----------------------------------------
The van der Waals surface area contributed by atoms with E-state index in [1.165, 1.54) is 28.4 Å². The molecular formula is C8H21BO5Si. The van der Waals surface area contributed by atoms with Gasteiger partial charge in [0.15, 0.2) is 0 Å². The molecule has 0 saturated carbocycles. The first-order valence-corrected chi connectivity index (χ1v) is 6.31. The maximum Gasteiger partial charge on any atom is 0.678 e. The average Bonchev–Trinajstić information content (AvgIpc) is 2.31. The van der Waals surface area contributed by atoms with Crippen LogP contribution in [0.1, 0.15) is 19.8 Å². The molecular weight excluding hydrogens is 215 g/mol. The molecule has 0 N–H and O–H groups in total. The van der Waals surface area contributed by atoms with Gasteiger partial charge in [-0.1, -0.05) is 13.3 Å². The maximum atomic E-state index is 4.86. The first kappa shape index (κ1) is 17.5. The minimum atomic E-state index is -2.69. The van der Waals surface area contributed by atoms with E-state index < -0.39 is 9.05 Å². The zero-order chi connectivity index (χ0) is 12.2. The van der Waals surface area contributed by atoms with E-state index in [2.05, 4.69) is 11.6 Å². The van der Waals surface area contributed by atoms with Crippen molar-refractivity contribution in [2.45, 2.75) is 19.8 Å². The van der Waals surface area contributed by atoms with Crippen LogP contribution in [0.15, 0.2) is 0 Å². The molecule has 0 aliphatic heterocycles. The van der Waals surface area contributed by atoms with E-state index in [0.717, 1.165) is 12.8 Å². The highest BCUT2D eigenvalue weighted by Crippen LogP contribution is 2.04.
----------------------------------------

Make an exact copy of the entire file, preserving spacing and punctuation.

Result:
The van der Waals surface area contributed by atoms with E-state index in [1.165, 1.54) is 28.4 Å². The molecular formula is C8H21BO5Si. The van der Waals surface area contributed by atoms with Gasteiger partial charge in [0.15, 0.2) is 0 Å². The molecule has 0 saturated carbocycles. The first-order valence-corrected chi connectivity index (χ1v) is 6.31. The maximum Gasteiger partial charge on any atom is 0.678 e. The average Bonchev–Trinajstić information content (AvgIpc) is 2.31. The van der Waals surface area contributed by atoms with Crippen LogP contribution in [0.1, 0.15) is 19.8 Å². The molecular weight excluding hydrogens is 215 g/mol. The molecule has 0 N–H and O–H groups in total. The van der Waals surface area contributed by atoms with Gasteiger partial charge in [-0.1, -0.05) is 13.3 Å². The maximum atomic E-state index is 4.86. The first kappa shape index (κ1) is 17.5. The minimum atomic E-state index is -2.69. The van der Waals surface area contributed by atoms with E-state index < -0.39 is 9.05 Å². The zero-order chi connectivity index (χ0) is 12.2. The van der Waals surface area contributed by atoms with E-state index in [2.05, 4.69) is 11.6 Å². The van der Waals surface area contributed by atoms with Crippen molar-refractivity contribution in [2.45, 2.75) is 19.8 Å². The van der Waals surface area contributed by atoms with Crippen LogP contribution in [0.15, 0.2) is 0 Å². The molecule has 0 aliphatic heterocycles. The van der Waals surface area contributed by atoms with E-state index in [0.717, 1.165) is 12.8 Å². The highest BCUT2D eigenvalue weighted by Crippen LogP contribution is 2.04.